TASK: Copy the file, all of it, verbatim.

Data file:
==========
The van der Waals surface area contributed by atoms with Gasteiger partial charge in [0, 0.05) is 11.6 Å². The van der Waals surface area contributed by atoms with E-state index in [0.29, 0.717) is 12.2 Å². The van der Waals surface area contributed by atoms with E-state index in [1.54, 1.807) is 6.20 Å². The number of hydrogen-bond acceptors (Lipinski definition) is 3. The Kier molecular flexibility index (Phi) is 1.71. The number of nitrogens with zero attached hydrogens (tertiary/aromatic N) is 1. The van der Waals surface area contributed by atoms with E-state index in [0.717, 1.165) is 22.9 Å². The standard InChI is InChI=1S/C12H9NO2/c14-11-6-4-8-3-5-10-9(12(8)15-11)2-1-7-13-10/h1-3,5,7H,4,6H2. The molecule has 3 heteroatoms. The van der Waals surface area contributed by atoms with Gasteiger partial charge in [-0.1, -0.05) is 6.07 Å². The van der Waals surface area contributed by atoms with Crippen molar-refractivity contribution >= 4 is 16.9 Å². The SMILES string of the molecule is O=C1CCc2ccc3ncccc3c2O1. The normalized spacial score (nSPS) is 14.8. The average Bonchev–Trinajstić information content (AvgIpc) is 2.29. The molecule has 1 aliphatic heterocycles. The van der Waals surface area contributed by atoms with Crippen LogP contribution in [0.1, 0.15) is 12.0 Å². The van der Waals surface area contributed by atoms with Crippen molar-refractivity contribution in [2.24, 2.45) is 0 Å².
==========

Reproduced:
The van der Waals surface area contributed by atoms with Gasteiger partial charge in [0, 0.05) is 11.6 Å². The van der Waals surface area contributed by atoms with E-state index in [0.29, 0.717) is 12.2 Å². The van der Waals surface area contributed by atoms with E-state index in [1.54, 1.807) is 6.20 Å². The number of hydrogen-bond acceptors (Lipinski definition) is 3. The Kier molecular flexibility index (Phi) is 1.71. The number of nitrogens with zero attached hydrogens (tertiary/aromatic N) is 1. The van der Waals surface area contributed by atoms with E-state index in [0.717, 1.165) is 22.9 Å². The standard InChI is InChI=1S/C12H9NO2/c14-11-6-4-8-3-5-10-9(12(8)15-11)2-1-7-13-10/h1-3,5,7H,4,6H2. The molecule has 3 heteroatoms. The van der Waals surface area contributed by atoms with Gasteiger partial charge in [-0.1, -0.05) is 6.07 Å². The van der Waals surface area contributed by atoms with Crippen molar-refractivity contribution >= 4 is 16.9 Å². The SMILES string of the molecule is O=C1CCc2ccc3ncccc3c2O1. The normalized spacial score (nSPS) is 14.8. The average Bonchev–Trinajstić information content (AvgIpc) is 2.29. The molecule has 1 aliphatic heterocycles. The van der Waals surface area contributed by atoms with Crippen LogP contribution in [0.1, 0.15) is 12.0 Å². The van der Waals surface area contributed by atoms with Crippen molar-refractivity contribution in [2.24, 2.45) is 0 Å².